What if You Change Your Mind about Retiring? – FEDweek

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You generally can withdraw your retirement application anytime before OPM has completed its adjudication of your case.

Reg Jones

Have you ever done something—said something in an email, perhaps—and suddenly had second thoughts and wished you could take it back?

Remember that feeling and now imagine it on a vastly larger scale, having put in for retirement and then wishing you hadn’t. I’ve seen it happen many times.

In some cases, they realized that they weren’t ready to retire emotionally or mentally. In others, they figured out that their annuity actually wouldn’t be enough to get by on. Others had made a snap decision to retire because of some conflict or development in the workplace. And, in a few cases, they learned that a buyout would soon be offered and didn’t want miss out on it.

If you do change your mind, you generally can withdraw your retirement application anytime before OPM has completed its adjudication of your case. Of course, if you’ve received any interim retirement payments, you’ll have to pay that money back.

However, there are potential flies in that “changing your mind” ointment. For example, if your position is being abolished, you can’t have it back. Or, if someone has already been hired to replace you (even if they haven’t come on board), your agency can deny your request to go back to your old job. If it does, they’ll have to do that in writing, explaining the reasons for their denial of your request.

Another thing you might change your mind about is a survivor annuity for your spouse. You might want to provide or not provide one after all, or you might want to increase or decrease the amount of that benefit you earlier decided on.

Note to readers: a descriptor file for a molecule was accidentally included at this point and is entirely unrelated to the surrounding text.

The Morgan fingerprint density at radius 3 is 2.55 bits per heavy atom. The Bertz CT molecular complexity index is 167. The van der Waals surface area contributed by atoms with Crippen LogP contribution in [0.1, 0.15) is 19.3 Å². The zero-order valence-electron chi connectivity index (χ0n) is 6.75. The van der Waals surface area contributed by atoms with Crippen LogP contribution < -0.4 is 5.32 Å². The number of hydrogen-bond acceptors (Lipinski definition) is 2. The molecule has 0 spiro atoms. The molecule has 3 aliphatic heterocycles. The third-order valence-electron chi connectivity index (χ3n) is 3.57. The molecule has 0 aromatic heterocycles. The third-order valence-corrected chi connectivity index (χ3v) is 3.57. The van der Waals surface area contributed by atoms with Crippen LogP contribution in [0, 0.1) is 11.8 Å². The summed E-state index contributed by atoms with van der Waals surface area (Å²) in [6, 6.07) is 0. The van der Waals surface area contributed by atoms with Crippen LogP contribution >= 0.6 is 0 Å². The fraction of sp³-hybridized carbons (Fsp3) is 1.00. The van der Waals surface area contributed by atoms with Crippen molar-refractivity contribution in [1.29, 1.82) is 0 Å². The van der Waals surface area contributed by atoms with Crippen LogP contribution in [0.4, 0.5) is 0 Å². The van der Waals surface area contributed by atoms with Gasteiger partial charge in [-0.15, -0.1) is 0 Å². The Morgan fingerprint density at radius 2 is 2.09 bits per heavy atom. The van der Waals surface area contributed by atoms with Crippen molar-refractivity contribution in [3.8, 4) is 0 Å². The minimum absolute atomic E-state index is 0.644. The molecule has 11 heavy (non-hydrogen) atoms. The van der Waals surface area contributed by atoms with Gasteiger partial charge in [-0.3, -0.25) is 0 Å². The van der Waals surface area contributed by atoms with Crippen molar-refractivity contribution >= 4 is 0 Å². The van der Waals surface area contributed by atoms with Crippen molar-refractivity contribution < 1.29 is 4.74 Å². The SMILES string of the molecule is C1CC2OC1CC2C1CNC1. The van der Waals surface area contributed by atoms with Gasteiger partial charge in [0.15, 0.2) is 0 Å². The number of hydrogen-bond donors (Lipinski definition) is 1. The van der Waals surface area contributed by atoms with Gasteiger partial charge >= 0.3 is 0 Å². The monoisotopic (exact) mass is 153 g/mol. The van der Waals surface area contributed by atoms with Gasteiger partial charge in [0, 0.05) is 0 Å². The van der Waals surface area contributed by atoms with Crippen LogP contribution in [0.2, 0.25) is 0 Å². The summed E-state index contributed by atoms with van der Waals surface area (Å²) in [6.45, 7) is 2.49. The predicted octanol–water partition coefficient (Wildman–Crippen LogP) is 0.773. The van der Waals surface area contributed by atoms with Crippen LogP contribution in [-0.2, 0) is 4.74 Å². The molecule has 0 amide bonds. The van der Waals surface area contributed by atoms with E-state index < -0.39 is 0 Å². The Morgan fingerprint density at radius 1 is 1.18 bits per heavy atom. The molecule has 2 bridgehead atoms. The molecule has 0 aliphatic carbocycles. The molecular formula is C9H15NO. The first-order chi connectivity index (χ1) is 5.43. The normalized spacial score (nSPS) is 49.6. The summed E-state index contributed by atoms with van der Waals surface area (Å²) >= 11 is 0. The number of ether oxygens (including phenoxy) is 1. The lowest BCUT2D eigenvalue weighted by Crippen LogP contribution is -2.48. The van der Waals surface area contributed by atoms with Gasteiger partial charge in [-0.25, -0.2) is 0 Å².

By law you are required to provide a full survivor annuity for your spouse unless your spouse agrees in a notarized writing to receive less than the full amount or none at all. However, you can only do that if it is more than 30 days from the date of your first regular monthly payment, but less than 18 months from the beginning date of your annuity.

To make a change in your original election, you’d have to request it in writing and send that letter to the following address: OPM, Retirement Operations Center. P.O. Box 45, Boyers, PA 16017. Your election must include your claim number, the amount of your new survivor election, and your spouse’s name, Social Security number, date of birth, and a copy of your marriage certificate.

If you are requesting an increase in the survivor annuity, you’ll have to make a one-time payment representing the difference between the old and new election amounts. This payment also includes a percentage of your annual benefit: 24.5 percent if you are changing from no survivor benefit to a full survivor benefit or 12.25 percent if you are changing from no survivor benefit to a partial one.

Now you know the possibilities and potential pitfall of changing your mind about retiring. Next week I’ll close this series by raising a scary question. What if you die?

You may also be interested in a Phased Retirement, although it would require management approval

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